Friday, November 21, 2008

Into the Den

So sometimes when I'm not on one of the millions of dates I go on every weekend I find time to write a little bit of fiction. Here is a snippet. I've hidden the last paragraph so you don't accidently read it before you've read the rest. Just drag your cursor to highlight it and you can read it.

Escape Attempt # 15

Arthur climbed down the darkened pathway, careful to watch his footing on the slick surface. His foot crush the carcasses of grotesque insects that had undoubtedly lay there for years. Clumps of dust scattered as he rounded the corner. He had finally found it; the den. Whose den didn’t matter; what mattered was that he was here now. He quickly surveyed the scene seeking the prize. In one corner was a repository of knowledge; enough knowledge that it would take him weeks to skim through it all. There were several tables, littered with items of little significance to him. Mere distractions. Tucked under a low overhang he found enough food to last him several seasons. One entire wall in the den; just over a puddle of stagnant water, glowed with an intense light. It cast disconcerting shadows across the intricate random patterns of the roof of the den. Through this portal Arthur saw vast worlds. It was his escape. His escape from the unjust treatment he had endured for years. The days spent bent over slaving away in the field, weeding the master’s crops; moving the master’s piles of stone and wood; for no apparent reason; his escape from the hours spent cleaning the defecations of the other inhabitants unwilling to relieve themselves in the basin.

Finally Arthur would escape. He only needed to find the artifact. He had spent hours of his free time studying it, so he would know how to wield it when the time came. Days spent reading the accounts of others who had the blessing of finding such a artifact, for there were more than one. Some treated it with derision, claiming to have even greater power; those accounts Arthur scrolled past quickly, looking for those who saw the artifact for what it was; an escape from the world of endless toil and labor with strange taskmasters. Taskmasters whose language Arthur barely understood.

The thought of his taskmasters made Arthur quicken his search. At any moment they would notice he was gone from the pile of masonry he had been scraping the old mortar off of. Soon they would call for him; would they know he had gone into the den? What terror awaited Arthur if they did find him. The punishment would be most severe and of coarse they would know where he was. With almost omniscient knowledge, they always knew where to find him. How many times had he been stopped on the slippery path down to the den? How many times had he been caught just before he rounded the corner? Each time the punishment double from the time previous. If he were caught this time, the punishment would be too great to bear.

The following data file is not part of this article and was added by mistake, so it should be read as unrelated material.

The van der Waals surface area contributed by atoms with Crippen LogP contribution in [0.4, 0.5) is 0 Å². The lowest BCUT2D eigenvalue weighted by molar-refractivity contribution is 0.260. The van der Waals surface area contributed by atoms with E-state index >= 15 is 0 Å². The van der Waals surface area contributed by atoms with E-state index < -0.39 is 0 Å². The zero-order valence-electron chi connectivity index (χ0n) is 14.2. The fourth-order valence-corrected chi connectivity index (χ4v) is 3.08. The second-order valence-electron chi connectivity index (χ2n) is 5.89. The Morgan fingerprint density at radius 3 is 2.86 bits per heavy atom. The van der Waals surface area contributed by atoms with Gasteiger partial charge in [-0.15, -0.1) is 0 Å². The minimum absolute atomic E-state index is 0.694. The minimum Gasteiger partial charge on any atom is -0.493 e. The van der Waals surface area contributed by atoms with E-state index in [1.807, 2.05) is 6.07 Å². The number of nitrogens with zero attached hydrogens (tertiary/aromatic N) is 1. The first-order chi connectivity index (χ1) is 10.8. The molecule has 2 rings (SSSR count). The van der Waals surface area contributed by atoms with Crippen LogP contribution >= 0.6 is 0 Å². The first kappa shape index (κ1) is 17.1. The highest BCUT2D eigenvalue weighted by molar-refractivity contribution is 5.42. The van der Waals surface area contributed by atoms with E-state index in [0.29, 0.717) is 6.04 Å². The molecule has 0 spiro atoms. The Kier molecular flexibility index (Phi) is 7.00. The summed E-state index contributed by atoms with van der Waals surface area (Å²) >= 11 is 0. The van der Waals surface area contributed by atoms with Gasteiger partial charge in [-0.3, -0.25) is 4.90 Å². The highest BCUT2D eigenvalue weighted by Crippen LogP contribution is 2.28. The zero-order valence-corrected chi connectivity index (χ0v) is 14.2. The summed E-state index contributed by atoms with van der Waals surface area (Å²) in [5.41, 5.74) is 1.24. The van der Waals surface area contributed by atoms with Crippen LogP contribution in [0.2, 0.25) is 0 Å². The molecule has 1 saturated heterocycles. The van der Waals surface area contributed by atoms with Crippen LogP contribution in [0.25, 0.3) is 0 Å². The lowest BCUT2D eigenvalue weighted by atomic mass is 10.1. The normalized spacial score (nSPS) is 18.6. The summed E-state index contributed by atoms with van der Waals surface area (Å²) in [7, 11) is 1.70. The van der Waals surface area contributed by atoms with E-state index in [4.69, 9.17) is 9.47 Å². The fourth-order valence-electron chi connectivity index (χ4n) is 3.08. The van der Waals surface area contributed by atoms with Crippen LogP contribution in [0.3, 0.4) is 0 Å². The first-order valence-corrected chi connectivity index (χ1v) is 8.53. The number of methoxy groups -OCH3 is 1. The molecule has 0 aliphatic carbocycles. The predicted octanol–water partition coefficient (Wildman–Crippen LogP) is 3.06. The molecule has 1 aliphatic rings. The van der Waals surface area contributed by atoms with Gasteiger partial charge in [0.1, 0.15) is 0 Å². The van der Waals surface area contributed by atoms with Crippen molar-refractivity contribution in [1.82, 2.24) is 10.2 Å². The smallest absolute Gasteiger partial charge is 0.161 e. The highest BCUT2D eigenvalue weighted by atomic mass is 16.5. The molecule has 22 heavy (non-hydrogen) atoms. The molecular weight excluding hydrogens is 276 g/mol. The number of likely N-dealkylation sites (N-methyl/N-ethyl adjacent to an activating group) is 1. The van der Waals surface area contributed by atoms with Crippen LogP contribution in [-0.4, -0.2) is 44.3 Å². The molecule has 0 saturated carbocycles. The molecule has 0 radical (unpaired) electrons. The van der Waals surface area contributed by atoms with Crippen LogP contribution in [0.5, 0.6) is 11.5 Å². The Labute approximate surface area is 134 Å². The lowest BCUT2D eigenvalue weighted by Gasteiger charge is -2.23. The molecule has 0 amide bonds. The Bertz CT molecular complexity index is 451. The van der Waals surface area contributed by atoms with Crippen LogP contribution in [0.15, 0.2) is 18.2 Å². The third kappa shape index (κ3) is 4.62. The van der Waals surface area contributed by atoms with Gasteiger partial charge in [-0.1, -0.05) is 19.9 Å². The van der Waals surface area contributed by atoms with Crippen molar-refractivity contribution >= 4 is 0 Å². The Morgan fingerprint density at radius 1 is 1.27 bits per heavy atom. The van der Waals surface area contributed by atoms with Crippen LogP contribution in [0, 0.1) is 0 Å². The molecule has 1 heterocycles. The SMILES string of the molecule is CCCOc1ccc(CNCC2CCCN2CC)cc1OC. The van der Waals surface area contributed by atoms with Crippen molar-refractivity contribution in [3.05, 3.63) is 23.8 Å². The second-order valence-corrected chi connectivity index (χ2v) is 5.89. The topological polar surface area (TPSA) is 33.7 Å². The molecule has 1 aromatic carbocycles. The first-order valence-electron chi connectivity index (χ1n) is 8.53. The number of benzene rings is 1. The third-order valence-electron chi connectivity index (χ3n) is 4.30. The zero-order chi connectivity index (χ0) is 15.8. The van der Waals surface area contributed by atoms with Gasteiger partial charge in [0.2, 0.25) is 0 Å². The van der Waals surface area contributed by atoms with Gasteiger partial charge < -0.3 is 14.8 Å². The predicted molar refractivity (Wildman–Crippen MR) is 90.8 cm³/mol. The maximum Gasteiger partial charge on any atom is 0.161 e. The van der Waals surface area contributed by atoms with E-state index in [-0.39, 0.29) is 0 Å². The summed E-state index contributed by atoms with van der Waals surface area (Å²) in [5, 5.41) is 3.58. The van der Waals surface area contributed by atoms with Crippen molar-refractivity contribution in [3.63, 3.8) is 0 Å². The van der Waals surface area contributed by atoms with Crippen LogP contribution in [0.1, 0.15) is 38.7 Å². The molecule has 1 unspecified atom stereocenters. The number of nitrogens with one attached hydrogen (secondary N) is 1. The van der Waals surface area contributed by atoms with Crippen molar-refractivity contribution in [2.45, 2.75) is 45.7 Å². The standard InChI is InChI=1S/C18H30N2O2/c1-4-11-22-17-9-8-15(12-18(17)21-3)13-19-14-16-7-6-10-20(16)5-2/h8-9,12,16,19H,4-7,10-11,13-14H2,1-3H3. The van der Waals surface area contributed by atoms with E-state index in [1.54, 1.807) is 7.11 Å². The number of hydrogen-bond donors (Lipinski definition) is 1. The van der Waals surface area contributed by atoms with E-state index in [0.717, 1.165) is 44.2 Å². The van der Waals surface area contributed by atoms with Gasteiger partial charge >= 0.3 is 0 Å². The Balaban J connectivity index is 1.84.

Finally he found it, the artifact was resting on a leather cushion; almost in a place of honor. Its brilliant white shell encasing the most powerful controlling device known to man. He hefted it. Its lightness surprised him. He surveyed the blunt ends with the markings al down one side. The sign of the cross, the symbol of home, good and evil on opposite sides, and symbols representing one and two. From his studying Arthur new how to activate it. He found the symbol representing Power, and gently pushed it. Blue light flooded the den briefly; then subsided. The brilliant white portal that took up an entire wall sprang to life. Through it Arthur was taken to another world. Suddenly a knight approached him, a dark, evil knight. Wielding the artifact as a sword Arthur engaged in mortal combat with the villain. The contest went on for what seemed ages. Arthur swinging his sword, and blocking the dark knights blows. Finally the knight was knocked to the ground. Arthur stood, ready to deliver the final blow; when he heard a familiar sound; from that other world he had just left. The sound of the large glass door, which guarded the entrance to the den slowly opening. His heart pounded; would he be able to vanquish the knight in time or would the harsh taskmaster remove his power and destroy his work. He heard the taskmaster descending the slick steps down to the den. Arthur feverously swung his arm trying to kill the knight. He was almost too late. As the taskmaster entered the den the darkness suddenly gave way to light ripping him back to the harsh reality he had always known. The knight was not quite vanquished, he had failed, darkness would soon rule two worlds.

Arthur turned to face his taskmaster unashamed of what he had done. He would bear his punishment with honor, giving them no satisfaction as they inflicted their wrath.

“Are you really playing Nintendo while the rest of the family cleans bricks for the patio. I swear Arthur you’ll never amount to a hill of beans if you don’t learn to work; “ decreed the creature.

Arthur nodded slowly not fully understanding what was being said, but somehow he knew it meant back to slavery.

3 comments:

Nic said...

What a traumatic childhood we've had.

Tagg said...

The way you're first describing the den I thought you were talking about the pit at my house. It was all making sense; the amount of bugs, the dirtyness, and the pool of stagnant water. Made perfect sense to me.
And I just remember that the TV at our place could never be totally silenced, so it placed tension everytime we played it on a sunday.

Mike said...

I like it.